Liz Truss was interrupted by activists as she attempted to deliver her opening speech. Protesters from Green New Deal Rising shouted “shame on you” and “Green New Deal” as they stood holding placards inside the venue. “I think we have some infiltrators and I will wait until they are evicted,” she said stiffly.

As rail strikes hit the UK, she declared: “I would legislate immediately to make sure that we are standing up to militant trade unions who stop ordinary commuters getting into work. And I would legislate to protect our essential services.”

Rishi Sunak said unless inflation was under control, the Conservatives would lose the next election. “If we don’t get a grip of this thing and get a grip of it fast, then we can kiss goodbye to winning that next election,” he told the audience.

Darlington, 9 August

In a vow that was later widely criticised by opponents, Liz Truss said that if she was given the chance she would vote to end the privileges committee inquiry into whether Boris Johnson lied to MPs about Partygate.

It was the first hustings in a so-called “Red Wall” constituency and Rishi Sunak was under pressure after a video had emerged of him boasting while campaigning in Tunbridge Wells of stripping cash from “deprived urban areas” and pumping funds into what critics claimed were leafy, wealthy areas.

Read more: Who is Rishi Sunak?

And after he pledged further cash payments to help ease the cost of living crisis in response to predictions that energy bills could top £4,200 next year, Ms Truss accused him of “Gordon Brown economics”.

The well-heeled Mr Sunak also appeared at Darlington well-suited but not so well-booted. A photographer spotted he had a small hole in the sole of his left shoe and a rip in the side, even though he’s married to the daughter of a billionaire and the pair have a £730 million fortune.

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Sunak on diverting funding from ‘deprived areas’

Cheltenham, 11 August

In a constituency where the Tory majority over the Lib Dems is under 1,000, Liz Truss began by getting her English counties mixed up.

“We need to get on with delivering the small modular nuclear reactors which we produce here in Derbyshire,” she said. She meant Gloucestershire, of course, and fortunately for her the audience either didn’t appear to notice or were too polite to say anything.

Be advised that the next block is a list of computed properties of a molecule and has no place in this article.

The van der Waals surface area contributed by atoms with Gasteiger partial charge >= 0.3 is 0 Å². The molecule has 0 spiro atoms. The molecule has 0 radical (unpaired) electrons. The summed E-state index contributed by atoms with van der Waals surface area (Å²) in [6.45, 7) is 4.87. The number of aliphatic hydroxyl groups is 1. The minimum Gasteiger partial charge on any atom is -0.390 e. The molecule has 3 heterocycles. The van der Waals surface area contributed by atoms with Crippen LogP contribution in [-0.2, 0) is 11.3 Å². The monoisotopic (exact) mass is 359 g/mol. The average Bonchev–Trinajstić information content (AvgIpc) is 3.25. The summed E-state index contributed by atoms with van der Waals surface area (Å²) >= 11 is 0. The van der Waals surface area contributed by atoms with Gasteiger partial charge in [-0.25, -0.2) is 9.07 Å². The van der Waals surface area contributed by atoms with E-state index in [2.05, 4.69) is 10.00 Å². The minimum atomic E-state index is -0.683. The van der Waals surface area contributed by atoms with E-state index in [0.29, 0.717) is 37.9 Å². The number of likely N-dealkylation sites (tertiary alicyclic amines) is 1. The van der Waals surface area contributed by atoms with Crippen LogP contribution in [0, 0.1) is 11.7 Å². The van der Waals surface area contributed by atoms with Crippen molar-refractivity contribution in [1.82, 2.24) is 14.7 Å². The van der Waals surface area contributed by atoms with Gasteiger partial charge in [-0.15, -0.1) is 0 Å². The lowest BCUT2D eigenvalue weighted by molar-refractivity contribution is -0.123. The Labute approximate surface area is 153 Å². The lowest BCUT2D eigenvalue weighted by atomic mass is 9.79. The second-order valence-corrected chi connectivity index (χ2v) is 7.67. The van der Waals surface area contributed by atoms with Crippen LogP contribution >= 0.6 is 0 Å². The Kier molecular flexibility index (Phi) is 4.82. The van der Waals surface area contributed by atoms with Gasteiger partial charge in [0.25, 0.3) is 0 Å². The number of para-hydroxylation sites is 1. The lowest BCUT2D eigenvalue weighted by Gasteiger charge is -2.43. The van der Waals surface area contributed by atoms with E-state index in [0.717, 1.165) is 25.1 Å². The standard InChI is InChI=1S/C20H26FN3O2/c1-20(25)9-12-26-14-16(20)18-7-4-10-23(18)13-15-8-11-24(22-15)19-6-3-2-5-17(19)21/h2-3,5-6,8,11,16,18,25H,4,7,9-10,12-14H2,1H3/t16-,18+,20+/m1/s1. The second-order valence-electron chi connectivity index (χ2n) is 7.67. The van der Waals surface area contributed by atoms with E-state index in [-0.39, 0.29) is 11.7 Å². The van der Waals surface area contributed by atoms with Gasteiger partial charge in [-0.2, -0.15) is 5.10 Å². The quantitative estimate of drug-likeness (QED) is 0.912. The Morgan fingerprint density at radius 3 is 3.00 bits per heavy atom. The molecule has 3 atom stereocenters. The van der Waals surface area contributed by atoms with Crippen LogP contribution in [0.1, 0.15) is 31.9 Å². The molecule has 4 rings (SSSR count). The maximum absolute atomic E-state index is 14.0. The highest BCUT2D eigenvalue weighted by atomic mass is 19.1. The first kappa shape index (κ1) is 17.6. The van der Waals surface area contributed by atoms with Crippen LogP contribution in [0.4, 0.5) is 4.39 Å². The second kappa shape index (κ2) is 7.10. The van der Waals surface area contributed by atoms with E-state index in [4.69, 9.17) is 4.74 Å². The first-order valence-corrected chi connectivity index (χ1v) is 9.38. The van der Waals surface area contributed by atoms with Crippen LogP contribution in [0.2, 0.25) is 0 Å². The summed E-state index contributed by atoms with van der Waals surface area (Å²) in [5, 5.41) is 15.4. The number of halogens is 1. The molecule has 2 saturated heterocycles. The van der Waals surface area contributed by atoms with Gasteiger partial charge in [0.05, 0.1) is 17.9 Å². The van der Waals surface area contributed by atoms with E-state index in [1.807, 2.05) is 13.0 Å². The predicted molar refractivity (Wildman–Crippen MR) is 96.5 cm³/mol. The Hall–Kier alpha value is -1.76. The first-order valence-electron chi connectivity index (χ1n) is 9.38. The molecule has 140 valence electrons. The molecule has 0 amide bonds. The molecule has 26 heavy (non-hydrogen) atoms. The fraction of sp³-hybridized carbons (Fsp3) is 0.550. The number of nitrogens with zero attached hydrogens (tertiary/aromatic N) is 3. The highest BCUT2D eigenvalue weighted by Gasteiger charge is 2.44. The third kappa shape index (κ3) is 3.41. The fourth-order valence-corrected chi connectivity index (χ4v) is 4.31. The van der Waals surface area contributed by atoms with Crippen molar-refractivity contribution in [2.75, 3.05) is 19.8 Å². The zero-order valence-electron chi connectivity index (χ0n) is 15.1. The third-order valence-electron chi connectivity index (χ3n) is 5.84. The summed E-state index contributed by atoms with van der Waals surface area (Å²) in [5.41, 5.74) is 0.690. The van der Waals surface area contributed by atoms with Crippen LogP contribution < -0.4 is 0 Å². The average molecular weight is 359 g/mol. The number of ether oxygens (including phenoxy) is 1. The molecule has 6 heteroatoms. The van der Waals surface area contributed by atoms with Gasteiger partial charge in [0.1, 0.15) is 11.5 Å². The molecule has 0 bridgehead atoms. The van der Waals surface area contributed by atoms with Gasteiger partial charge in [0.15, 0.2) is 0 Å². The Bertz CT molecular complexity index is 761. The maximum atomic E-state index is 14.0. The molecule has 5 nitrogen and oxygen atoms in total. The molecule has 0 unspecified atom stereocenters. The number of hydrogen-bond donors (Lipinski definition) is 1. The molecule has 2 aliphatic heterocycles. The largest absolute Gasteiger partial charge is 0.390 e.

At the height of the heatwave, it was also the hustings where Mr Sunak made one of his fiercest attacks on Liz Truss’s cost of living policies.

“We are going to, as a Conservative government, leave millions of incredibly vulnerable people at the risk of real destitution,” he claimed.

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Britons on £45,000k ‘will need help’

Perth, 16 August

In the most hostile protests against the Tories so far, party members had eggs thrown at them and were greeted with chants of ‘Tory scum’ ahead of the hustings.

MPs claimed older members were intimidated and spat at by pro-independence protesters pushing through the barriers.

Inside, after Scottish Power boss Keith Anderson proposed freezing the energy price cap, Rishi Sunak ruled it out and Liz Truss dismissed it as “sticking plaster”.

Ms Truss, who went to primary school in Paisley, described herself as “a child of the union” – though she declined to attempt a Scottish accent – and on demands for a second independence referendum declared: “To me we are not just neighbours, we are family – and I will never let our family be split up.”

Belfast, 17 August

Liz Truss said the Northern Ireland protocol was causing unfairness and warned: “Until we sort the issue of the Northern Ireland Protocol, we’re not going to get Stormont back up and running. And I’ve been in discussions with all of the parties in Northern Ireland, I’m determined to make it happen.”

Rishi Sunak said: “It is clear that the operation of the protocol, as it’s currently being enacted, is putting that position at risk – and I will do everything I can as prime minister to fix that.”

Ms Truss also rejected a plea to restore the abortion ban in Northern Ireland while Mr Sunak vowed to be “much tougher” on the benefits system.